GP Motorcycles also has a significant number of female riders coming through the doors. “Women make up 15% to 20% of our customers. Seat height is a challenge: We often suggest people start out on a KTM 390, but that bike is too tall for many women. We have found that it is vitally important for women to feel confident on a motorcycle. Confidence is king. Part of that is being able to put both feet down at stops,” Lima notes.
Children make up a large percentage of the off-road community, and GP has found that StaCyc electric push bikes are the best way to introduce a child to two wheels. “It’s a stepping stone and a home run for kids,” he says. GP sells StaCyc bikes in Husqvarna and KTM team colors, so kids can ride a bike that matches what Mom and Dad ride.
The GP dealership, like many successful dealerships, does very little traditional advertising. Used bikes get posted on Craigslist and Cycle Trader. Lima says, “We fish where the fish are.” GP’s excellent online reviews are a big help, as is GP’s good relationship with the local clubs. “We treat people like we want to be treated and take care of people who support us.” The shop sponsors track days and a New Year’s Day ride (the average Jan. 1 temperature is between 50 and 66 degrees Fahrenheit). GP used to advertise a monthly ride; however, Lima is now disabled from a racing accident and can’t ride on the street, although he has a specially set up Ducati for track days. He explains that he is somewhat short staffed and can’t justify the expense of hiring someone to lead a ride.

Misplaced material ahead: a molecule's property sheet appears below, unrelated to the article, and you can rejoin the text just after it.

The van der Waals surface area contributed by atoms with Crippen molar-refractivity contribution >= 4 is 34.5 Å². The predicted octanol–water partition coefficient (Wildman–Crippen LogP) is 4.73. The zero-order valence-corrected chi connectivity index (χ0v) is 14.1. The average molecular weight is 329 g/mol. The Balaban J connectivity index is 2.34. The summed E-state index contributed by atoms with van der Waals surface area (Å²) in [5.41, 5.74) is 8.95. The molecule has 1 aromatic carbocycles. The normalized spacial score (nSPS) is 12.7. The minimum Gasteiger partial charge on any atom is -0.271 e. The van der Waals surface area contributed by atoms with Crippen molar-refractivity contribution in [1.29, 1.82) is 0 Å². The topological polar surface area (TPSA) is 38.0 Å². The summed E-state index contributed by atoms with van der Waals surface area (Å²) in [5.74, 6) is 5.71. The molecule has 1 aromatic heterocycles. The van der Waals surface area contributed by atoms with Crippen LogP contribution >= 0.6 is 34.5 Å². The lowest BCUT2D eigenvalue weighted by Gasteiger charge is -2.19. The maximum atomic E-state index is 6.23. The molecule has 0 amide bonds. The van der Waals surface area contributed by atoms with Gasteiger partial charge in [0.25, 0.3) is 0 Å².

GP started an online store 10 years ago. “We did it organically,” says Lima. The online store grew a little at a time. “You have to be careful with the bottom line. It’s easy to lose money with online retail,” he adds. The online shop supports search by make and model of motorcycle, by category and by aftermarket manufacturer. It concentrates on specialty items, including Camel ADV products, Dainese wearable airbags and other gear, Ferodo competition brake pads and WP suspension kits. GP will also special-order parts from Europe and states that in-stock items will appear in two weeks. Clearance items go on eBay for a larger audience. GP also says that it will ship bikes out of state for a flat rate of $650. “We ship bikes weekly!” the site proclaims.
Lima does not see the industry changing that much in the next five years and especially does not see an immediate upsurge in electric motorcycles. He thinks the transition will take longer than some industry experts think it will. He does think that electric dirt bikes are best for kids. “Small electric motorcycles are the best for starting kids. Kids can rip around in the back yard and not disturb the neighbors. Parents don’t have to work on the bikes as much. It’s a home run,” he says.
“When we started, all of our brands were niche. Now, they are mainstream. Motorcycles are exciting and bring with them a sense of freedom. It’s a visceral sensation. You really can’t explain it,” Lima concludes.
3617 India St., Ste. B
San Diego, CA 92103
OEM: Moto Guzzi, Husqvarna, Ducati, KTM, Aprilia, Gas Gas, MV Agusta and StaCyc
Aftermarket: Rizoma, Pitbull Stands, Alpinestar, Dainese, Camel ADV Products, Motion Pro, Parts Unlimited and WP Suspension.